This morning I was reading yet another lovely post by Jamie and although I am by no means an envious person, one to harbor feelings of jealousy or dissatisfaction, I have to admit I felt a teeny twinge of longing for what she was so acurately describing. Time.
The words "take my time", "slowly", "savor", "calming" kept ringing in my ears.
I miss time. Hours, even just one hour, to quietly flip through my cookbooks in search of something I feel like making, to sort through my ingredients, to slowly chop, mix, marinate, knead. The total luxury of running out to pick up that missing ingredient and to browse through the aisles of the supermarket for further inspiration. Even just moments - if not an hour - of total silence, in which I can focus only on the food, the flavors, the smells.
While the abovementioned blogger, who inspires me weekly, fingers through page after page of her cookbooks, I am trying to get tiny chocolate fingerprints out of that cookbook I have had for two years and am using for the first time. While she watches her dough rise like a mother watching her baby sleep, I am frantically rocking my baby trying to get him back to sleep while the butter in the pie crust I waited patiently to roll out till the kids were in bed is melting. While she slowly drizzles ganache I am mopping up the marinade I was holding when my daughter decided to ambush me from behind. Nothing is done in "perfect tandem" in my kitchen: as she glides through her motions, I trip over trucks and slide on beads strewn all over my kitchen floor. Nothing is spooned precisely, at most I shake my wooden spoon threateningly at the kids for scratching each other over a new toy. And it definitely isn't quiet. Constant crying, fighting, calling accompanies every step of my syncopated preparation of a meal.
Two things I must clarify.
1) I think Jamie is a wonderful cook, a fantastic writer and a very sensitive woman. I know she has kids of her own and had her share of mayhem before me and deserves every minute of the time she spends baking, cooking and regaling us with the results.
2) I love my kids with every bone in my body, every beat of my heart. I know there will be a day when they are older and will have their own lives, when I will pine for these moments together. I will miss the dimples in there sticky, chubby fingers, my daughter's hair tousled from wrestling with her brother. The way my son stands between me and the stove, facing my way, puts his arms around my legs and sticks his head forcefully between them (yes, right beneath my crotch) when he wants attention, when his patience waiting for me to stop cooking has run out. But oh, the frustration of never being able to do things the way I want or plan from beginning to end. The luxury of an afternoon all to myself to cook without interruption, to be able to improvise without using stuff I shopped for the previous week end, to be able to take pictures in daylight without a child piggyback-riding on me while I try to keep the camera still.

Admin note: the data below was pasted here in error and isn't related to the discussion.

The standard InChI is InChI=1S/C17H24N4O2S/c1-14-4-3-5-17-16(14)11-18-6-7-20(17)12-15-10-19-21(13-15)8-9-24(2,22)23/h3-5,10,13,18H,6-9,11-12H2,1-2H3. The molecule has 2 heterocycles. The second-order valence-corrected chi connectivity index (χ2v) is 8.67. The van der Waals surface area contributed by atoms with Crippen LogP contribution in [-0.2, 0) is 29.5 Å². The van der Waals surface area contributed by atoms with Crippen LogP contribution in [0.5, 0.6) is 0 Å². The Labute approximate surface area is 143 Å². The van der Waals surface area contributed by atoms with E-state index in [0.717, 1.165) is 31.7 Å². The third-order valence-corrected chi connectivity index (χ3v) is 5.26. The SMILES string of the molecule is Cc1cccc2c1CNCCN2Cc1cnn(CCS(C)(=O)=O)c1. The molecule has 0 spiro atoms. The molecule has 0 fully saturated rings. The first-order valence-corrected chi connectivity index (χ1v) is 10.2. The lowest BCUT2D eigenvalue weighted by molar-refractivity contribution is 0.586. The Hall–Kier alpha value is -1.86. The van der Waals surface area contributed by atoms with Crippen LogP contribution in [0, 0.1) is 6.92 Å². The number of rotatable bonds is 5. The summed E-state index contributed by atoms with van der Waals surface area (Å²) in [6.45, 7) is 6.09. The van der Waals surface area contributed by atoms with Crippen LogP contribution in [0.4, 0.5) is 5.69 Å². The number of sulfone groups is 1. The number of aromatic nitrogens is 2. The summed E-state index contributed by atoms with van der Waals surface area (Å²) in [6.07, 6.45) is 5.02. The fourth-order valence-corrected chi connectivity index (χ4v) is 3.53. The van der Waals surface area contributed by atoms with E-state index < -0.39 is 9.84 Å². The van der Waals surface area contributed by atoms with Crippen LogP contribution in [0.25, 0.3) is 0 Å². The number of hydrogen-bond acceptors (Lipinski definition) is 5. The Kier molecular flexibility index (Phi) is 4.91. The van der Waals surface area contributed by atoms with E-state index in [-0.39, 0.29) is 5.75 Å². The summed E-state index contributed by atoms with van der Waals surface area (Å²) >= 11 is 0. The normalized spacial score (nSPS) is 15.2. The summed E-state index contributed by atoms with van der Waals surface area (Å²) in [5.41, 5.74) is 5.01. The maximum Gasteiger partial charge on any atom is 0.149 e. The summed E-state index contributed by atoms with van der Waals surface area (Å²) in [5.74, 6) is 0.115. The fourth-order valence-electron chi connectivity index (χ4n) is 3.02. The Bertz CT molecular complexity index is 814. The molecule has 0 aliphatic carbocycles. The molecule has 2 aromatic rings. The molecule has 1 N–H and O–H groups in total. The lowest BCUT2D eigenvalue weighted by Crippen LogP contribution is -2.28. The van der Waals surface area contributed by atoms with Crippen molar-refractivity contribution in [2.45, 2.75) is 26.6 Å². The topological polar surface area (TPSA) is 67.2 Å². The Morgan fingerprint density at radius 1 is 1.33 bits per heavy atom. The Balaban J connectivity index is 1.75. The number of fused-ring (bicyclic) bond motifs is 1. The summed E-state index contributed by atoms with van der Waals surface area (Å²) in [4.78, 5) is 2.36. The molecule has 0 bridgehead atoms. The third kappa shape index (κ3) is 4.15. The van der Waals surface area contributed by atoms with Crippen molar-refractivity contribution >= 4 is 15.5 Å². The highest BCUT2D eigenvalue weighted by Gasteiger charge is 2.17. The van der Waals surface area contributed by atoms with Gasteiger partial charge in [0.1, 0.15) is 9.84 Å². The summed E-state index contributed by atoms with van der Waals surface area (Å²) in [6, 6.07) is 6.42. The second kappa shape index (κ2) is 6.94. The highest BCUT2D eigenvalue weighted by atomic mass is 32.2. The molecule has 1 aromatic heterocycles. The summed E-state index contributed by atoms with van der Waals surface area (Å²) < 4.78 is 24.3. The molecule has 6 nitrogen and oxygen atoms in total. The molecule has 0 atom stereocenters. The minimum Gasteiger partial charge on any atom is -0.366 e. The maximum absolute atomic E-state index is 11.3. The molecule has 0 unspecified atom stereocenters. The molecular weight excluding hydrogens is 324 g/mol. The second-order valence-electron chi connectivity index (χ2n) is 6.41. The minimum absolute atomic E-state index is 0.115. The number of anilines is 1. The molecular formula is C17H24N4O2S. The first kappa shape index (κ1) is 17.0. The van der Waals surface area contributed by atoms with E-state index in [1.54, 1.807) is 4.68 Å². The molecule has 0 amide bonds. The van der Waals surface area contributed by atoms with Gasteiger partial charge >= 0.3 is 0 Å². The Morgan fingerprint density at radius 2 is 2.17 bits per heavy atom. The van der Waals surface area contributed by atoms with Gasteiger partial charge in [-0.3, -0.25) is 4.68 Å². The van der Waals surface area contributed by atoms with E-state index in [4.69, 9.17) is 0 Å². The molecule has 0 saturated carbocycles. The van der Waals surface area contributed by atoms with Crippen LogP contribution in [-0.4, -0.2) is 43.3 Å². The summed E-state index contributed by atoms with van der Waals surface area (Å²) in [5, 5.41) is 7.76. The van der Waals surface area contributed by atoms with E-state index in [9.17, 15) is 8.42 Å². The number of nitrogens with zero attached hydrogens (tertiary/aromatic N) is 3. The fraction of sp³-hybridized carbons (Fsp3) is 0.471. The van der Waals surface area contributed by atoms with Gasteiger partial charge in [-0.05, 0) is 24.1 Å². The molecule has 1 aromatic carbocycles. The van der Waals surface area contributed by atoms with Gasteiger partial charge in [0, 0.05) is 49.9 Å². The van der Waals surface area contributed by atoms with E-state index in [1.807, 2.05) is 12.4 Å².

It will be a few more years, so in the meantime I found this recipe, the kind of meal you can make just throwing a few simple ingredients together (I had them all in the house!) without measuring too carefully or watching the time. Yes, another one of those, but another success with all family members. Healthy, no meat, comforting.
|The water gets a little murky after poaching 4 eggs|
Thank you Deb for once again giving me a perfect recipe and tutorial! Not only did this yield the darn best bean stew I have ever made, I also got the added bonus of learning to poach an egg, more precisely four! Poaching eggs in my book is the kind of thing that is really easy once you know how to, but quite daunting to learn and master. That is why I am including it as an R.E.R. (ridiculously easy recipe).
2-3 cups cannellini or white beans
1 cup tomato sauce
1 cup chopped carrots (I used a little more)
1 cup chopped celery
2 chopped shallots
1 minced garlic clove
1 stalk of Swiss chard
1 cup chopped canned tomatoes
1 or 2 bay leaves
Chop the carrots, celery, garlic and shallots and sauté them in a pot with olive oil for approximately 20 minutes. Add a cup or two of vegetable stock and some salt and let simmer. In the meantime wash and chop up the chard leaves, setting aside the stems for another time. Put them into the pot and cover. When the chard softens add the chopped tomato and after it has cooked for a while add the beans. The brand of beans I buy packages with Tetrapack (which I like prefer to cans) but you can use canned beans or dried beans if you are better than me at planning ahead. Before serving take out the bay leaves. While you let the stew thicken and cool a little, start poaching your eggs. Place them on top and enjoy your meal. We certainly did.